Davis Wade Stadium at Scott Field – Mississippi State
Coming off a 2010 season that saw their most wins (five) at home since 1999, head football coach Dan Mullen and the Mississippi State Bulldogs return to the boisterous atmosphere of Davis Wade Stadium at Scott Field, where State will play an electrifying six-game home schedule, highlighted by three preseason top-10 squads.
Christened after Olympic sprinter Don Magruder Scott, one of State’s first football superstars, the 96-year-old historic facility (the nation’s second-oldest Division I-A campus football stadium) has undergone four renovation and expansion projects during its history.
Thanks to 10 consecutive home sellouts entering the 2011 season, more than $100 million in football projects will have been initiated in the next 11-14 months. Of that figure, $80 million of it is for Davis Wade expansion, which will include 5,000 to 7,000 new seats.
The latest addition fans will notice are the $1.4 million LED ribbon boards, installed this past offseason. The project, funded by the Bulldog Club, are located in the upper deck facades on the east and west sides, and will bring fans in-game graphics, scores, stats and other pertinent information to improve the game-day experience.
One of the most talked about features at Davis Wade however is one of college football’s largest high definition video boards, located in the south end zone of the stadium. The $6.1 million true HD board spans the roof of the Leo Seal M-Club Centre in the south end zone at Scott Field. The new board measures 152 feet wide by 135 feet, 6 inches tall, with a main HD screen 111 feet wide by 47 feet high. It is the largest true high definition board in the Southeastern Conference and the second largest nationally.
The latest expansion came in the summer of 2000 and raised capacity to 55,082 with the addition of 50 skyboxes and 1,700 club-level seats. The expansion continued into the 2001 season with the addition of 7,000 upper-deck seats. The entire project, completed at a cost in excess of $30 million, was made possible, in large part, by a financial commitment from the late Floyd Davis Wade Sr., ofMeridian,Miss., for whom the stadium itself is now named.
The 2001-02 construction was just the most recent major expansion project that has occurred at the stadium’s present site.
Earlier building efforts in 1936 and 1948 brought capacity at Scott Field to 35,000 seats and provided the basic concrete grandstand structure (35 years after the ’48 expansion, the end zone seating structures were removed, lowering the capacity to 32,000 in 1983). But after 25 years, Scott Field was ready for another facelift and an expanded seating potential for the school’s growing following.
A $7.2 million drive in 1986, spearheaded by former MSU athletic director Carl Maddox and an active group of university and community leaders financed the addition of 9,000 seats to Scott Field’s capacity without the use of appropriated state funding. A 5,500-seat upper deck, an additional 1,700 chairback seats that extend from the stadium’s original structure, and another 1,000 chairback seats flanking the Bob Hartley Press Box on the second level were added to the west side. Two 1,700-seat sections were added to the east side stands to bring capacity to 40,656.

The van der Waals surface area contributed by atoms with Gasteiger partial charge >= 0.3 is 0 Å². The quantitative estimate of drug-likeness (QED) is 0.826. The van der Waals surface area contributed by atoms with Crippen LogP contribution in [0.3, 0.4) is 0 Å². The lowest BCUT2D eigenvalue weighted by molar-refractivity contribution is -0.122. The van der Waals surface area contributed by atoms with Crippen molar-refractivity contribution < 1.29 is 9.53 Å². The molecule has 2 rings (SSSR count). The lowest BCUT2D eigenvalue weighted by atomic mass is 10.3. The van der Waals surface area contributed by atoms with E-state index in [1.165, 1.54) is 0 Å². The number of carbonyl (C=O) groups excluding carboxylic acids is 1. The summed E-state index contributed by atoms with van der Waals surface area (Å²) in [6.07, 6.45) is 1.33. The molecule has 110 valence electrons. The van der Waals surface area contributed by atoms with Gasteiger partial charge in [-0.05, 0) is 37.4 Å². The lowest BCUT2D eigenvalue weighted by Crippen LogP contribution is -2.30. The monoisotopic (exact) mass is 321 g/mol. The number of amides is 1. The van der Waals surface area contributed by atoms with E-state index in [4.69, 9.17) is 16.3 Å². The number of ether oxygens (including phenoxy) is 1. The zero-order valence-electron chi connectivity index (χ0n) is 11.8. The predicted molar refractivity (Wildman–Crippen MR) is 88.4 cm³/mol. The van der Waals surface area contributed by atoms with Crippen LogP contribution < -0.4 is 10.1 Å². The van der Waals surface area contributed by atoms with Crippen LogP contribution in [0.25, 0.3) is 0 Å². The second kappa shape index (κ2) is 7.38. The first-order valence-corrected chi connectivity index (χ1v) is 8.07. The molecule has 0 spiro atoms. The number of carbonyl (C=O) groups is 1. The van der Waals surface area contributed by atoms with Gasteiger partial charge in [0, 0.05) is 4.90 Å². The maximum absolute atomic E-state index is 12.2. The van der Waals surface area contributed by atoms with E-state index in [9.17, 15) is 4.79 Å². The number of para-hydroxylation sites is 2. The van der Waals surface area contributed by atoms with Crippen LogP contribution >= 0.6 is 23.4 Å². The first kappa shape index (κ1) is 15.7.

That project also brought the installation of a permanent lighting system and a computerized scoreboard with message center. That video display was upgraded in the summer of 1997 to a multi-million dollar Sony JumboTron, installed in the north end zone. In addition to providing normal scoreboard functions, the big screen displays large-scale videos, including on-site replays and national interconnectivity.
Other improvements to the stadium have also been made. In the summer of 1999, the Turman Fieldhouse on the south end of the stadium underwent many changes, including enhanced dressing rooms for both teams and a new recruiting lounge for Bulldog football prospects.
The third floor addition to the Turman Fieldhouse — the Leo Seal M-Club — houses a heritage room and game-day gathering place for former Bulldog athletes, and serves as one of the campus’ more popular meeting places. The $1.4 million project, completed in 1990, was made possible through the generosity of MSU alumnus and former Bulldog football letterman Leo Seal Jr., who named the building in honor of his father, also a two-year football letterwinner at State.
Earning a reputation of being one of the nation’s toughest places to play, the facility has been host to average attendances in excess of 40,000 each of the last 10 seasons, while averaging over 50,000 during Mullen’s tenure as head coach. In fact, the last nine years have seen the largest cumulative totals in the stadium’s history.
During the 2010 campaign, Bulldog fans smashed nearly all stadium records that had been previously set. During the seven-game schedule, a total of 384,995 fans entered Davis Wade Stadium, smashing the 2009 record by over 8,000. The home campaign also saw a record average 54,999 fans a game while notching three of the stadium’s top five crowds ever (Georgia, UAB,Arkansas). The home campaign witnessed the Bulldogs win at least five home games for the sixth time in school history.
Scott Field’s playing surface, which hosted 16-straight home victories between 1998-2000, is lush Prescription Athletic Turf (PAT), complete with an underground drainage and irrigation system. The field is encircled by a holly-lined sideline fence and end zone landscaping.
Scott Field /DavisWade Stadium
90 B.S. Hood Dr.